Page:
The REIT Newsletter for Advisors • Winter/Spring 2020
In this interview with Advisor Access, Sheila McGrath, a senior managing director covering equity REITs and real estate operating companies at Evercore ISI, discusses the strengths and weaknesses of the REIT market going into 2020.
The Value Proposition of REITs
Advisor Access: You’ve been covering REITs for many years. Looking back, what have been the most evolutionary changes you have seen, from an operator’s perspective as well as from the investor’s perspective?
Sheila McGrath: REITs have certainly changed dramatically since the early 1990s when I began covering the REIT industry. Management teams are more sophisticated and seasoned about operating in the public markets compared with the early days.
The supplemental packages REITs provide for investors, with relevant real estate metrics, balance sheet disclosures, tenant concentration, and lease expiration data, are comprehensive. They are also an important part of how REITs provide transparency to the investment community. Given REITs’ history of tapping the equity and debt markets for new capital more than most sectors in the public markets, company disclosures are critically important. We have learned over time that investor capital rewards transparency. REITs with best practices for disclosures generally garner a better cost of capital.
REIT management teams have become better allocators of capital too. Post the global financial crisis, many REITs have adopted a more conservative dividend payout policy, paying out 100% of net taxable income—above the minimum requirement but much lower than historical norms, which were greater than 100% net taxable income. This strategy enables REITs to retain cash flow to fund growth. In my opinion, the discipline of having to pay a required dividend to shareholders also invokes discipline on thoughtful capital allocation.
From an operating perspective, REITs, in general, have larger portfolios, with state-of-the-art systems in place that track asset-level data. Companies also have the ability, and the access to capital, to roll out sophisticated initiatives to enhance operations, which could entail yield optimization, bulk purchasing, solar power, and other energy saving initiatives. REITs are really taking leadership roles in focusing on best practices to create a more sustainable real estate industry. A focus on energy-efficient properties benefits the environment and the bottom line.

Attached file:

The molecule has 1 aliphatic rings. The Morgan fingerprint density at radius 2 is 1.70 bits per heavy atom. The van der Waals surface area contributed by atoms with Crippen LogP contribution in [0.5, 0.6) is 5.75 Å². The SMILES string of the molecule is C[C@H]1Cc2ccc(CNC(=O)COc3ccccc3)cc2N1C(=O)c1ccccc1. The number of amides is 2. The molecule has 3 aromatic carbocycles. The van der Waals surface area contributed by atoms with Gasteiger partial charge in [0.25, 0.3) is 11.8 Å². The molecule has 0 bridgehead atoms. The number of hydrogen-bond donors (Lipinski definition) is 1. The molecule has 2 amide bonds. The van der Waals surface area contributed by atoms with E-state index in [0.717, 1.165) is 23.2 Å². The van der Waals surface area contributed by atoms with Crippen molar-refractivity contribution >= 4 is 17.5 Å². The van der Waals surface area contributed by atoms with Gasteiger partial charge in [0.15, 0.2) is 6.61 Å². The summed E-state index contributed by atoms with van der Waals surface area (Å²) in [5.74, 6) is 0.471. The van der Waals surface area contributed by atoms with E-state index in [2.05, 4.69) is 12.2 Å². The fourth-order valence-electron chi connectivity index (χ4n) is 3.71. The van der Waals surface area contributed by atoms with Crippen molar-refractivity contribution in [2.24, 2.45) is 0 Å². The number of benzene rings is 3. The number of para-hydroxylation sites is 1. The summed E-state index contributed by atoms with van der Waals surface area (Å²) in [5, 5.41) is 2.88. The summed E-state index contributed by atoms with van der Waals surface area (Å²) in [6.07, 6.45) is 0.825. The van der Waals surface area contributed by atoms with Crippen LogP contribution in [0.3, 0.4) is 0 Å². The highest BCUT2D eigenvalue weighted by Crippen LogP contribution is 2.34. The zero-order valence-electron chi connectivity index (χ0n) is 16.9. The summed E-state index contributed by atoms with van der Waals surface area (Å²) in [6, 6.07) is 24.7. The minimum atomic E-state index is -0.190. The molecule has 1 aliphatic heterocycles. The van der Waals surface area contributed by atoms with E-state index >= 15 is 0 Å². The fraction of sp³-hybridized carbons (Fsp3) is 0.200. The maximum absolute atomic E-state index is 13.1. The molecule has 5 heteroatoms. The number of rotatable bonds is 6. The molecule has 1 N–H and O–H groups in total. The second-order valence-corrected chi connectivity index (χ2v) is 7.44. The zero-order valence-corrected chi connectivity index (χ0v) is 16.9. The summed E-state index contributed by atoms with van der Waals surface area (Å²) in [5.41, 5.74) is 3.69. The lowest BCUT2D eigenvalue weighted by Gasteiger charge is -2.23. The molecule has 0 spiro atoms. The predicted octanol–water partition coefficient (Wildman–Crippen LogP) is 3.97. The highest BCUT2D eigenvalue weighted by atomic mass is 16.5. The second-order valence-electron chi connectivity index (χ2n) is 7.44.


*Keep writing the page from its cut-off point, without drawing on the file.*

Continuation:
AA: Do you see REIT stocks playing a more significant role in retirement portfolio allocations going forward?
SM: With bond yields near record lows, retirees are starved for investments with a decent yield. REITs have historically offered investors an attractive dividend yield, the opportunity for long-term capital appreciation, and some inflation protection.
According to the Population Reference Bureau (PRB), the number of Americans age 65 and older is projected to nearly double, from 52 million in 2018 to 95 million by 2060, which means the share of total population over 65 will rise from 16% to 23%. With REITs posting competitive returns versus alternatives, and considering this wave of retirees seeking yield, we believe REITs will represent a larger share of retirement portfolio allocations than they have historically.
AA: What are some of the challenges you anticipate for REITs and REIT investors?
SM: While not REIT-specific, I believe broadly that the challenge for public equity investors at this juncture is the wave toward passive investing. Active managers typically tend to meaningfully outperform industry benchmarks in market downturns. With the last downturn over 10 years ago—and memories short—passive investing is garnering a substantial amount of inflows. I think institutional investors should continue to create differentiated products that will not be easily replicated with an exchange-traded fund (ETF), and that will have an income component that appeals to the wave of retirees in the U.S.
As far as REIT challenges, I think that varies greatly by sector and at different points in the cycle. With the triple net lease and healthcare REITs currently trading at meaningful premiums to net asset value (NAV), these companies have access to both attractively priced equity and debt to fund external growth stories.
On the other hand, office and retail—both strips and malls—are not trading at premiums to NAV, and consequently must fund growth with retained capital and joint venture equity capital.
AA: Playing that forward, what REIT sectors do you think will post the most dynamic growth over the next five years?
SM: Although I do not formally cover the alternative or non-core property REIT sectors, such as data centers or towers, I believe these will continue to have broad appeal, because the public REIT players have established brands, expertise, and a cost-of-capital advantage. Interestingly, five of the top 15 largest REITs by market cap in the S&P 500 are from the tower and data center sectors.
AA: On the flip side, what sectors are giving you concerns?
SM: The consensus view is to highlight retail as the most challenged, given the spate of recent tenant bankruptcies and changing shopping patterns of consumers. The strip center and mall REITs reflect this mainstream view, with shares trading at larger discounts to consensus NAV estimates and lower multiples than other sectors. While retail undeniably has challenges, this near-term, broad consensus fear can create interesting long-term redevelopment or repositioning opportunities.
AA: Thank you, Sheila.